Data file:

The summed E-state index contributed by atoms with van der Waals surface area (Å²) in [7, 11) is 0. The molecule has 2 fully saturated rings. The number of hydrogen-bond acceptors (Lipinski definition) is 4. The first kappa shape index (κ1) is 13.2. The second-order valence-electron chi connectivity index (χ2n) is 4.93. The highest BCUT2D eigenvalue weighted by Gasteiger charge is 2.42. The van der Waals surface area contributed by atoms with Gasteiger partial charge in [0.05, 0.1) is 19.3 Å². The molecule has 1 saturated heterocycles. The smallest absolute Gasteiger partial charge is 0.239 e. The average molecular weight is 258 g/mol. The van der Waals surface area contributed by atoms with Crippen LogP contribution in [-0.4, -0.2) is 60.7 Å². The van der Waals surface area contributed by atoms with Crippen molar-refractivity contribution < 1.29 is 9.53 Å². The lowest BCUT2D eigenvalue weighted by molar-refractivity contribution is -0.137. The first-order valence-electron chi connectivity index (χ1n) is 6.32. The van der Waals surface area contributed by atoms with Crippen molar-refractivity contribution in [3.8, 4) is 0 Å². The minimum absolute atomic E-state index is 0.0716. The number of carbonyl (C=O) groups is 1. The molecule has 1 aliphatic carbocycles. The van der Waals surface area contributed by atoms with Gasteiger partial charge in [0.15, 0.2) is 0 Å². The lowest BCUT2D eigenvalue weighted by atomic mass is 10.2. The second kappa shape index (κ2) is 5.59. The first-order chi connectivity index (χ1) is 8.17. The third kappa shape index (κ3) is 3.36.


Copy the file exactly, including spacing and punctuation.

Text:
The summed E-state index contributed by atoms with van der Waals surface area (Å²) in [7, 11) is 0. The molecule has 2 fully saturated rings. The number of hydrogen-bond acceptors (Lipinski definition) is 4. The first kappa shape index (κ1) is 13.2. The second-order valence-electron chi connectivity index (χ2n) is 4.93. The highest BCUT2D eigenvalue weighted by Gasteiger charge is 2.42. The van der Waals surface area contributed by atoms with Gasteiger partial charge in [0.05, 0.1) is 19.3 Å². The molecule has 1 saturated heterocycles. The smallest absolute Gasteiger partial charge is 0.239 e. The average molecular weight is 258 g/mol. The van der Waals surface area contributed by atoms with Crippen LogP contribution in [-0.4, -0.2) is 60.7 Å². The van der Waals surface area contributed by atoms with Crippen molar-refractivity contribution < 1.29 is 9.53 Å². The lowest BCUT2D eigenvalue weighted by molar-refractivity contribution is -0.137. The first-order valence-electron chi connectivity index (χ1n) is 6.32. The van der Waals surface area contributed by atoms with Crippen molar-refractivity contribution in [3.8, 4) is 0 Å². The minimum absolute atomic E-state index is 0.0716. The number of carbonyl (C=O) groups is 1. The molecule has 1 aliphatic carbocycles. The van der Waals surface area contributed by atoms with Gasteiger partial charge in [0.15, 0.2) is 0 Å². The lowest BCUT2D eigenvalue weighted by atomic mass is 10.2. The second kappa shape index (κ2) is 5.59. The first-order chi connectivity index (χ1) is 8.17. The third kappa shape index (κ3) is 3.36.